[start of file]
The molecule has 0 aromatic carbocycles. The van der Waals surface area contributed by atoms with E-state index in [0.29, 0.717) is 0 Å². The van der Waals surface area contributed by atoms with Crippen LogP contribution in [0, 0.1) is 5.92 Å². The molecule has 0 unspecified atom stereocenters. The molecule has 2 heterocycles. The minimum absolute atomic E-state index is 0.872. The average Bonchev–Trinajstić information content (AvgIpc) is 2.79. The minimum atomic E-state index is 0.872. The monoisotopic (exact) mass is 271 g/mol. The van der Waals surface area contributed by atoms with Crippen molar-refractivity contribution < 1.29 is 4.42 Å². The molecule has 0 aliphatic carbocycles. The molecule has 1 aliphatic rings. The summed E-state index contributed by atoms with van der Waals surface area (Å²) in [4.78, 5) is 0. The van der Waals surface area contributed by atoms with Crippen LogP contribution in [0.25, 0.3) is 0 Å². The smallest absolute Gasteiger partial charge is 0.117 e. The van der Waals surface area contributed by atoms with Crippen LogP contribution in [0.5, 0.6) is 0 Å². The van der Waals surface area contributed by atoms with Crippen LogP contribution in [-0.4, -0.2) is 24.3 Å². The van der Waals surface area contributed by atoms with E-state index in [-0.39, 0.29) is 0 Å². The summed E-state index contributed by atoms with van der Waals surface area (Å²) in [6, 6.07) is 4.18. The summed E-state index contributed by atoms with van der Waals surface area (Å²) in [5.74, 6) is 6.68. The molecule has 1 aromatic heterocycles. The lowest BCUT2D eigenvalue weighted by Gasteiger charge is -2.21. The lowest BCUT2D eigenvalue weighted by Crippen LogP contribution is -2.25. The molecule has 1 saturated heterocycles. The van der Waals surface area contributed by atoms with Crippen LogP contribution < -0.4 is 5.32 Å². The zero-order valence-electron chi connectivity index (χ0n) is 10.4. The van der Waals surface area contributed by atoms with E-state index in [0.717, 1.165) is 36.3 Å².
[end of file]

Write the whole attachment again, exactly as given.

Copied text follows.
The molecule has 0 aromatic carbocycles. The van der Waals surface area contributed by atoms with E-state index in [0.29, 0.717) is 0 Å². The van der Waals surface area contributed by atoms with Crippen LogP contribution in [0, 0.1) is 5.92 Å². The molecule has 0 unspecified atom stereocenters. The molecule has 2 heterocycles. The minimum absolute atomic E-state index is 0.872. The average Bonchev–Trinajstić information content (AvgIpc) is 2.79. The minimum atomic E-state index is 0.872. The monoisotopic (exact) mass is 271 g/mol. The van der Waals surface area contributed by atoms with Crippen molar-refractivity contribution < 1.29 is 4.42 Å². The molecule has 0 aliphatic carbocycles. The molecule has 1 aliphatic rings. The summed E-state index contributed by atoms with van der Waals surface area (Å²) in [4.78, 5) is 0. The van der Waals surface area contributed by atoms with Crippen LogP contribution in [0.25, 0.3) is 0 Å². The smallest absolute Gasteiger partial charge is 0.117 e. The van der Waals surface area contributed by atoms with Crippen LogP contribution in [0.5, 0.6) is 0 Å². The van der Waals surface area contributed by atoms with Crippen LogP contribution in [-0.4, -0.2) is 24.3 Å². The van der Waals surface area contributed by atoms with E-state index in [-0.39, 0.29) is 0 Å². The summed E-state index contributed by atoms with van der Waals surface area (Å²) in [6, 6.07) is 4.18. The summed E-state index contributed by atoms with van der Waals surface area (Å²) in [5.74, 6) is 6.68. The molecule has 1 aromatic heterocycles. The lowest BCUT2D eigenvalue weighted by Gasteiger charge is -2.21. The lowest BCUT2D eigenvalue weighted by Crippen LogP contribution is -2.25. The molecule has 1 saturated heterocycles. The van der Waals surface area contributed by atoms with Crippen LogP contribution < -0.4 is 5.32 Å². The zero-order valence-electron chi connectivity index (χ0n) is 10.4. The van der Waals surface area contributed by atoms with E-state index in [0.717, 1.165) is 36.3 Å².